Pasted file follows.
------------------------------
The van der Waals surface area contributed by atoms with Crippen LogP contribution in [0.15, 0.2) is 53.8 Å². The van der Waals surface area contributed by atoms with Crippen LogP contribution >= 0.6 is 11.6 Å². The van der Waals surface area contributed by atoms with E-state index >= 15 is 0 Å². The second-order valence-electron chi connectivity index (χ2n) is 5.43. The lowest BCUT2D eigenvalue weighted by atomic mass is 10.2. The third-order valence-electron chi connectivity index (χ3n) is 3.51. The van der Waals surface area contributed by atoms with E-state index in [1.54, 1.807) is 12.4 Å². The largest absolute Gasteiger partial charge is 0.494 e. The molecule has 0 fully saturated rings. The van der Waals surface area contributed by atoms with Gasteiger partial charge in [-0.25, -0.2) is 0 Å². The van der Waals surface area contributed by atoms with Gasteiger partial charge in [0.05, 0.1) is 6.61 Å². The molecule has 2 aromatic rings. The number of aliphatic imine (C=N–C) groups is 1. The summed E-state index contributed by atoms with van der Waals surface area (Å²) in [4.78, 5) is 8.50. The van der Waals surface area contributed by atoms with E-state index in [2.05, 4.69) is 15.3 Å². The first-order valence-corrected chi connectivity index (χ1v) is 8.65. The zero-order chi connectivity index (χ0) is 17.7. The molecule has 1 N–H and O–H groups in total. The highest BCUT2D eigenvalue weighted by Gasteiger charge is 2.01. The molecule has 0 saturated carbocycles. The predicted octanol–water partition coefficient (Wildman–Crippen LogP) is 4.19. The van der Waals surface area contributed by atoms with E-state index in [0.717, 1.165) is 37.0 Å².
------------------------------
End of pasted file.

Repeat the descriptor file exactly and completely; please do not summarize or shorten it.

The van der Waals surface area contributed by atoms with Crippen LogP contribution in [0.15, 0.2) is 53.8 Å². The van der Waals surface area contributed by atoms with Crippen LogP contribution >= 0.6 is 11.6 Å². The van der Waals surface area contributed by atoms with E-state index >= 15 is 0 Å². The second-order valence-electron chi connectivity index (χ2n) is 5.43. The lowest BCUT2D eigenvalue weighted by atomic mass is 10.2. The third-order valence-electron chi connectivity index (χ3n) is 3.51. The van der Waals surface area contributed by atoms with E-state index in [1.54, 1.807) is 12.4 Å². The largest absolute Gasteiger partial charge is 0.494 e. The molecule has 0 fully saturated rings. The van der Waals surface area contributed by atoms with Gasteiger partial charge in [-0.25, -0.2) is 0 Å². The van der Waals surface area contributed by atoms with Gasteiger partial charge in [0.05, 0.1) is 6.61 Å². The molecule has 2 aromatic rings. The number of aliphatic imine (C=N–C) groups is 1. The summed E-state index contributed by atoms with van der Waals surface area (Å²) in [4.78, 5) is 8.50. The van der Waals surface area contributed by atoms with E-state index in [2.05, 4.69) is 15.3 Å². The first-order valence-corrected chi connectivity index (χ1v) is 8.65. The zero-order chi connectivity index (χ0) is 17.7. The molecule has 1 N–H and O–H groups in total. The highest BCUT2D eigenvalue weighted by Gasteiger charge is 2.01. The molecule has 0 saturated carbocycles. The predicted octanol–water partition coefficient (Wildman–Crippen LogP) is 4.19. The van der Waals surface area contributed by atoms with E-state index in [0.717, 1.165) is 37.0 Å².